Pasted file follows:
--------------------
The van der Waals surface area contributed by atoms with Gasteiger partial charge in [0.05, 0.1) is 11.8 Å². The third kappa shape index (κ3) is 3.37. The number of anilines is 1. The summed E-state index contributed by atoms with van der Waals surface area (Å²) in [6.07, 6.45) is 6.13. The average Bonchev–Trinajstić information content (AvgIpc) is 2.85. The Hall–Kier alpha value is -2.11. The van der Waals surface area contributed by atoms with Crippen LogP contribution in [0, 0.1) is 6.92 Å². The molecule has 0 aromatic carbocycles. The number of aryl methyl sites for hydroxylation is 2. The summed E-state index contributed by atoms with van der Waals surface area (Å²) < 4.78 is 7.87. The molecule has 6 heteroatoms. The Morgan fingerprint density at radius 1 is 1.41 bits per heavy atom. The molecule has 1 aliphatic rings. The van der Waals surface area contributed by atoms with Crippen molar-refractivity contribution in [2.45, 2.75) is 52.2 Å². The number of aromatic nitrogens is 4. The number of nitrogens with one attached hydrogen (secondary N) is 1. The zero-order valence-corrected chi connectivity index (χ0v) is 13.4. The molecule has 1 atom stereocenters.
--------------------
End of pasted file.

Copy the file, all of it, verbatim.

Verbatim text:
The van der Waals surface area contributed by atoms with Gasteiger partial charge in [0.05, 0.1) is 11.8 Å². The third kappa shape index (κ3) is 3.37. The number of anilines is 1. The summed E-state index contributed by atoms with van der Waals surface area (Å²) in [6.07, 6.45) is 6.13. The average Bonchev–Trinajstić information content (AvgIpc) is 2.85. The Hall–Kier alpha value is -2.11. The van der Waals surface area contributed by atoms with Crippen LogP contribution in [0, 0.1) is 6.92 Å². The molecule has 0 aromatic carbocycles. The number of aryl methyl sites for hydroxylation is 2. The summed E-state index contributed by atoms with van der Waals surface area (Å²) < 4.78 is 7.87. The molecule has 6 heteroatoms. The Morgan fingerprint density at radius 1 is 1.41 bits per heavy atom. The molecule has 1 aliphatic rings. The van der Waals surface area contributed by atoms with Crippen molar-refractivity contribution in [2.45, 2.75) is 52.2 Å². The number of aromatic nitrogens is 4. The number of nitrogens with one attached hydrogen (secondary N) is 1. The zero-order valence-corrected chi connectivity index (χ0v) is 13.4. The molecule has 1 atom stereocenters.